Like Father, Like Son: Conflict, Negotiation and Shared Fate
By Jon Wilkins, professor, Santa Fe Institute

Cormac McCarthy and his colleagues at the Santa Fe Institute often use metaphors to explain complex scientific phenomena because researchers from different disciplines may lack a common vocabulary. Genetic imprinting is a phenomenon that is not easy to grasp but can be explained using examples from our experiences or stories. The vivid experiences of the father and son in The Road can help us explain this science.

In The Road, the father and son must negotiate many decisions. When will they stop for the night? Should they open that door? Eat something questionable? Offer help to another traveler? They are two individuals with separate wills, but their paths and their fates are inseparable. In this wasteland, father and son going their separate ways—each trusting his own judgment—is simply not an option. Every conflict must be resolved into a joint action, one way or another.

Geneticists have discovered that the genes in our bodies are in a similar situation. Of course, the individual organism is the one who takes this or that action, survives or does not, reproduces or does not. Like the father and son, the fates of the genes in each individual are inextricably linked. However, natural selection can favor genes that take on different strategies depending on where the gene came from. These strategies can come into conflict with each other, even for sets of genes that are present within the same individual.

For about 1 percent of our genes, the gene copy that we inherit from our mothers behaves differently from the copy we inherit from our fathers. These genes, known as imprinted genes, have evolved in cases where a gene's optimal behavior differs depending on its parent of origin. Many of these imprinted genes influence our early growth and development, when a paternally derived gene favors more aggressive growth (resulting in a greater drain on maternal resources) than does a maternally derived gene. Because we have one maternally derived and one paternally derived copy of each gene, this leads to an evolutionary conflict between the genes within our own bodies.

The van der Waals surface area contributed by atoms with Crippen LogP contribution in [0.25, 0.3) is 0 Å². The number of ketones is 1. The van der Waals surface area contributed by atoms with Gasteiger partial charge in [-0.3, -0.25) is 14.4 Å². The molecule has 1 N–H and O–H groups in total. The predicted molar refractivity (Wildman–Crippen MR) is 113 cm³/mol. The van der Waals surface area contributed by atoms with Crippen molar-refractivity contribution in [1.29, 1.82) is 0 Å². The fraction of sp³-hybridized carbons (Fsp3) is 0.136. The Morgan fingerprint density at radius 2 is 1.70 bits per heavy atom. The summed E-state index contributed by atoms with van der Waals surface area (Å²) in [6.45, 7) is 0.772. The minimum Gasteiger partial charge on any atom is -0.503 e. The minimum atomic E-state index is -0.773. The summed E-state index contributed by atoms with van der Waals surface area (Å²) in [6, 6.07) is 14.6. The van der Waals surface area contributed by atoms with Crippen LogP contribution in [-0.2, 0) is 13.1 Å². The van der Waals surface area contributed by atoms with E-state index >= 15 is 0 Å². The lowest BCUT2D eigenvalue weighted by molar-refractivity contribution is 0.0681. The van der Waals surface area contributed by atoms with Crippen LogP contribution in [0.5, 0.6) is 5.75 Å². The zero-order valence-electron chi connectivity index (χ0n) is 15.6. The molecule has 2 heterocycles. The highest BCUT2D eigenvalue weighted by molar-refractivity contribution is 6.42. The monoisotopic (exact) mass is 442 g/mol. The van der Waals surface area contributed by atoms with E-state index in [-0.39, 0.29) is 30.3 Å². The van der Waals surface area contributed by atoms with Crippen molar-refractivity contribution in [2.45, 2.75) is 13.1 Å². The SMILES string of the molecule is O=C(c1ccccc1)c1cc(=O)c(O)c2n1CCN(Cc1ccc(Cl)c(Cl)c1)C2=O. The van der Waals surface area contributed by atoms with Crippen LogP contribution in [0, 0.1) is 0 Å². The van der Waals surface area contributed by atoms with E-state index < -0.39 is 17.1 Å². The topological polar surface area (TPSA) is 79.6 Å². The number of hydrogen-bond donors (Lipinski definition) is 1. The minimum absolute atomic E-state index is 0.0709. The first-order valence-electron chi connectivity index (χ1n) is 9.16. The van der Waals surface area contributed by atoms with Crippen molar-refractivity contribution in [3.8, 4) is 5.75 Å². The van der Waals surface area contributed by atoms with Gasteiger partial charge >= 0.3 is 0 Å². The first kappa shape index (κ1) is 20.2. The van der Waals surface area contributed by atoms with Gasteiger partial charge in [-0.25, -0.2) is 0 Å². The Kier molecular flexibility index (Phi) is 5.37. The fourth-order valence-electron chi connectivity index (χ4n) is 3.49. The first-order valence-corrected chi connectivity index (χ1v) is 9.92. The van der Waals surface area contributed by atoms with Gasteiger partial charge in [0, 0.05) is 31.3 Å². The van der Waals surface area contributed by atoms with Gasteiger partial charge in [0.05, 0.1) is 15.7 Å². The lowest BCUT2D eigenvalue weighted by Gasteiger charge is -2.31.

In addition to early growth effects, many imprinted genes are expressed in the brain and influence certain aspects of cognition and behavior. We have all felt conflicted over tough decisions. Sometimes we feel as if we were literally of two minds. And of course, we are all familiar with the convention of the little angel and the little devil sitting on our shoulders, whispering in our ears, urging us to do different things. The discovery of these imprinted genes suggests that this feeling may, in fact, have a basis in the genetic conflicts being played out in our brains.

When our genes disagree, it is difficult to predict how the conflict will be resolved. The genes may effectively reach some compromise, or one set of genes may prevail over the other. In some cases, the dynamics of the conflict produce dramatic changes, where each set of genes is worse off than they would have been if they had simply abandoned the conflict; sometimes, the compromise solution is worse than losing the conflict outright.

About the Author
Jon Wilkins is an evolutionary biologist working on genetic imprinting, or understanding how genetic traits evolve or die across and within generations. Jon grew up in Los Alamos, New Mexico, and received his PhD from Harvard University. Before joining the Santa Fe Institute in 2004, Jon started his academic career at Harvard as one of only a handful of members of the Harvard Society of Fellows.

Man vs. nature in The Road